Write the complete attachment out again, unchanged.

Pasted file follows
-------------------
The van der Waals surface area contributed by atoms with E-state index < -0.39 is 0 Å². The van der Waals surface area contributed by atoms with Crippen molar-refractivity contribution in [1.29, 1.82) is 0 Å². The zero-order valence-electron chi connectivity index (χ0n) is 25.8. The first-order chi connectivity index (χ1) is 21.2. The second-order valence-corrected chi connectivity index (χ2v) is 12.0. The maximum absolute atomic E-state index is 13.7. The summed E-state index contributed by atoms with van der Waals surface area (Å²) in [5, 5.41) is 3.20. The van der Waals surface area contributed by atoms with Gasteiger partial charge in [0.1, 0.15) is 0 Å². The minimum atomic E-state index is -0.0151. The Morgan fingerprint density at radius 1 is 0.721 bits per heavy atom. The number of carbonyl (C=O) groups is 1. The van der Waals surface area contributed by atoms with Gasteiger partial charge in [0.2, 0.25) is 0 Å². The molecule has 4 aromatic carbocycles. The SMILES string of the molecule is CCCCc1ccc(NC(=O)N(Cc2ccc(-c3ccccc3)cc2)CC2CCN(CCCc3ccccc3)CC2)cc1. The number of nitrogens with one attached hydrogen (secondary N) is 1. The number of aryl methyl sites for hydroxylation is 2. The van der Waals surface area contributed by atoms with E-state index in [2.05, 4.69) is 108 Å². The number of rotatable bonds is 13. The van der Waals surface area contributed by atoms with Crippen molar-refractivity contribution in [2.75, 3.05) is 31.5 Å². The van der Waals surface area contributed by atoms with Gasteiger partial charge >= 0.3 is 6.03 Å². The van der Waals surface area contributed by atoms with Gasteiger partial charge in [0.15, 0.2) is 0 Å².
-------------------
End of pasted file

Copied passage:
The van der Waals surface area contributed by atoms with E-state index < -0.39 is 0 Å². The van der Waals surface area contributed by atoms with Crippen molar-refractivity contribution in [1.29, 1.82) is 0 Å². The zero-order valence-electron chi connectivity index (χ0n) is 25.8. The first-order chi connectivity index (χ1) is 21.2. The second-order valence-corrected chi connectivity index (χ2v) is 12.0. The maximum absolute atomic E-state index is 13.7. The summed E-state index contributed by atoms with van der Waals surface area (Å²) in [5, 5.41) is 3.20. The van der Waals surface area contributed by atoms with Gasteiger partial charge in [0.1, 0.15) is 0 Å². The minimum atomic E-state index is -0.0151. The Morgan fingerprint density at radius 1 is 0.721 bits per heavy atom. The number of carbonyl (C=O) groups is 1. The van der Waals surface area contributed by atoms with Gasteiger partial charge in [0.2, 0.25) is 0 Å². The molecule has 4 aromatic carbocycles. The SMILES string of the molecule is CCCCc1ccc(NC(=O)N(Cc2ccc(-c3ccccc3)cc2)CC2CCN(CCCc3ccccc3)CC2)cc1. The number of nitrogens with one attached hydrogen (secondary N) is 1. The number of aryl methyl sites for hydroxylation is 2. The van der Waals surface area contributed by atoms with E-state index in [2.05, 4.69) is 108 Å². The number of rotatable bonds is 13. The van der Waals surface area contributed by atoms with Crippen molar-refractivity contribution in [2.75, 3.05) is 31.5 Å². The van der Waals surface area contributed by atoms with Gasteiger partial charge >= 0.3 is 6.03 Å². The van der Waals surface area contributed by atoms with Gasteiger partial charge in [0.15, 0.2) is 0 Å².